1. Seydlitz - Great part two, thanks. The Paret quote: "They believed that Prussia could reestablish herself, . . . . only by breaking down the former isolation of the army in society and by making war the business of the everyone" is especially relevant IMHO - today as well as in the early 19th century. I have one question and a minor snivel.

    Question - My German language skills were extremely poor to non-existent to start with and rusty now. Are there additional meanings of the word "Parteigänger" in the CVC quote other than "Partisan Warfare"?

    Snivel - Carl Schmitt ideas lend nothing to the debate. You would do better without him.

    Looking forward to part three.

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  2. Parteigängerkrieg I meant to say.

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  3. Keep it coming, Seydlitz. I look forward to your conclusions.

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  4. A "Parteigänger" is a follower of a political party. "Parteigängerkrieg" would be war waged by the followers of a party which could be an insurrection or civil war. The distinction between this term and the earlier "Kleinkrieg" is significant . . .

    Actually I recommend Schmitt's whole essay on The Theory of the Partisan. While his politics (or was it simply cynical opportunism?) are abhorrent, he's a very interesting theorist . . . similar to JFC Fuller.

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  5. I guess I need to make this distinction a bit clearer. By injecting "Kleinkrieg" with a specific political dimension (Parteigängerkrieg) the Partisan as irregular soldier (although not the Brigand) becomes a legitimate means of waging war. The regular army's function in effect becomes support for the partisan campaign . . . until the situation dictates a return to "Grosskrieg". it doesn't take much of an imagination to see how this could have influenced Mao (who had studied both Clausewitz and Lenin).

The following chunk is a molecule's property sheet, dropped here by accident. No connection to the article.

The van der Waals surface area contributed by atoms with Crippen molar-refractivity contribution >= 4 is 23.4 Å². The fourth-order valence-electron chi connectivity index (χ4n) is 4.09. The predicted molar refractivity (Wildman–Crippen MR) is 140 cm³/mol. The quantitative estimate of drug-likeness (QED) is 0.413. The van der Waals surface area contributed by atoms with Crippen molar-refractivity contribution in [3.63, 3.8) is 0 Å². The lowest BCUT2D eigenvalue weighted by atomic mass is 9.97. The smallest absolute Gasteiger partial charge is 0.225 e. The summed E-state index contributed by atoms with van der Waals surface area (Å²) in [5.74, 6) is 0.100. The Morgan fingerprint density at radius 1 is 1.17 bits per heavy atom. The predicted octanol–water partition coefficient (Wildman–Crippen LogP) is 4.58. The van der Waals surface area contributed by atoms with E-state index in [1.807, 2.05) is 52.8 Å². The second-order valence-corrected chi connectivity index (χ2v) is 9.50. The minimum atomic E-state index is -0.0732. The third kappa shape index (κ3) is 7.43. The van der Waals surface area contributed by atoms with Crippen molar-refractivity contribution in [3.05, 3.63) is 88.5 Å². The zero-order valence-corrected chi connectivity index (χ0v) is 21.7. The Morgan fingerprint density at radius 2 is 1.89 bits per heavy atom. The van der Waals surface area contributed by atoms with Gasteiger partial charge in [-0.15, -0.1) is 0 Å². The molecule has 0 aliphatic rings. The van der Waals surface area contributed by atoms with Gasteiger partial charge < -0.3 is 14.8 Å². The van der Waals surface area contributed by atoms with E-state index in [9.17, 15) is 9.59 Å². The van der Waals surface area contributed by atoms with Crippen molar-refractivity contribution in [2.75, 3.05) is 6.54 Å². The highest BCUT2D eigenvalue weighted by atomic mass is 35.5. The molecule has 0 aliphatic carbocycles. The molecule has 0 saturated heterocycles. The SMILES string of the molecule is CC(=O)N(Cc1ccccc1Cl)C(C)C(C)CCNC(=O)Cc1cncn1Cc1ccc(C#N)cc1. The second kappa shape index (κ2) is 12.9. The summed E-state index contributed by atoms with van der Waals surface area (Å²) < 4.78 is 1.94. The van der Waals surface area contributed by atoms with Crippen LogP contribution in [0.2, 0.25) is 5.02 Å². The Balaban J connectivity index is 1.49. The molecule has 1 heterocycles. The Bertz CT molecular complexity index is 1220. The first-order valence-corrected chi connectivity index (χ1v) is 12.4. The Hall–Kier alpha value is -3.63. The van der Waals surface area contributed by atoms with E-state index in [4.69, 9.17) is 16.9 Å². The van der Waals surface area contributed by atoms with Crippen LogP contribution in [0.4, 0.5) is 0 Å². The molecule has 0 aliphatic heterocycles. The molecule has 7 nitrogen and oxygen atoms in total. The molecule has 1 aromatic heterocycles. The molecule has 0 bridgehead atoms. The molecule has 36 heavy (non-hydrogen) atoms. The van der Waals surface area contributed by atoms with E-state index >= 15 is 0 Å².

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  6. I'm eager to see how this ends - I have some pretty strong opinions on the draft in an American context - I wonder where we will all end up in this debate.

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  7. Well written summary of the Prussian experience in the early 19th Century. I'd only take issue with the notion of the Prussian Army as the "most modern" of 1815; given the performance of the Prussian troops in the Campaign of 1814 as well as at Ligny in 1815 I'd say that at best the Prussian Army of 1815 was "about the equal" of the French (when both were about equally well-led) and the British infantry and artillery (the woeful British cavalry was another story...), slightly better than the Austrians and markedly better than all but the best Russians. Hard to tell with the Swedes, seeing as they actually fought so little...